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10 Aug 2008 this essay was written when page-length requirements were shorter
It is a known fact that humans are not perfect. Often throughout history, when people try to fulfill unrealistic societal ideals and standards, they are subject to temptation and utter failure. Bill Clinton was a man who was seen by his constituents as a model citizen who embodied the values of integrity, honesty, and moral character. However, as a result of being tempted by physical desires, he failed to uphold the perfect image that society required.
On January 17, 1998, the scandal of Clinton and Monica Lewinsky’s sexual relations broke out and while under pressure, Clinton forcefully denied the claim stating, “I did not have sexual relations with that woman, Miss Lewinsky. I never told anybody to lie, not a single time; never. These allegations are false. And I need to go back to work for the American people. Thank you” (Phillips). However, on August 18, 1998, Clinton admitted on national television that he had an “improper physical relationship” with Lewinsky. Once seen as a perfect leader, he failed to uphold the ideal qualities of honesty, integrity, and moral character that had been so apparent to the American people when he first became elected to office. He had failed to live up to the symbol that had so strongly defined him. Realism had won over idealism.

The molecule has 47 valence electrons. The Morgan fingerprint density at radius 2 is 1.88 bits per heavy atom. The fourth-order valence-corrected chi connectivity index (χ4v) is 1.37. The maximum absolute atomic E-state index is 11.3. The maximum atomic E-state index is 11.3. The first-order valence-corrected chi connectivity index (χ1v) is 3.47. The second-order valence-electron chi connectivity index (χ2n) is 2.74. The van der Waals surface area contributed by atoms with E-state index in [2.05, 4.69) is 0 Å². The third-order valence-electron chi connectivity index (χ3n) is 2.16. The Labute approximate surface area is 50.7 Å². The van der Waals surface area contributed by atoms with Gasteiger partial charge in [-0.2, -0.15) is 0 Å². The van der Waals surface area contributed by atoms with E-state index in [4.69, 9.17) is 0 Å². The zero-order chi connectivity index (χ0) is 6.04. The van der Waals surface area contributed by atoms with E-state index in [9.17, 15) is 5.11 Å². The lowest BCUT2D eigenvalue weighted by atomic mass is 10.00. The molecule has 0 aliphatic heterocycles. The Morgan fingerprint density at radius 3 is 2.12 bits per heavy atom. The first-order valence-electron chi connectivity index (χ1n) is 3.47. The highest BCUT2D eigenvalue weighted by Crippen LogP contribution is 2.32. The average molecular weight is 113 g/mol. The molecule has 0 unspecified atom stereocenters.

Just like how Clinton was presented to the United States as a model citizen, Sir Gawain is presented as the most noble of knights in the beginning of the poem Sir Gawain and the Green Knight. However, as the story unfolds, Sir Gawain is faced with temptation, and the reader sees that his chivalry and righteousness do not render him impervious to faults.
The poet’s introduction of the hero sets the framework for Gawain’s character. He produces the positive image of an honorable and noble knight embodied by the qualities of chivalry. As a symbol of his knightly character, the pentacle on Gawain’s shield is representative of the five virtues that he follows as a honorable knight. Gawain’s clean image is shown only to later contrast his perfection with his failure. His “goodly” and “noble” image is further enforced when he is the first of King Arthur’s court to accept the Green Knight’s invitation to play his beheading game. As a knight with extreme loyalty to the ideal he serves, he stands on a higher level than other men.
An important theme in the poem Sir Gawain and the Green Knight is Medieval society’s symbolism of Sir Gawain as the embodiment of purity and goodness and how the pure knight chooses to uphold his virtue when tempted by both physical and worldly desires. The Green Knight tests Sir Gawain’s virtue which epitomizes the ideals of truth, honor, and fidelity.
Bill Clinton’s temptation of physical desires parallels both Sir Gawain’s lustful temptation and his temptation to accept the green girdle arising from the fear of losing his life. Gawain is forced to make difficult choices throughout his journey confronted by his conflicting courtly obligations, knightly decree, and mortal thoughts of preserving his own life. Henningfield examines his confusion over decisions that he must make: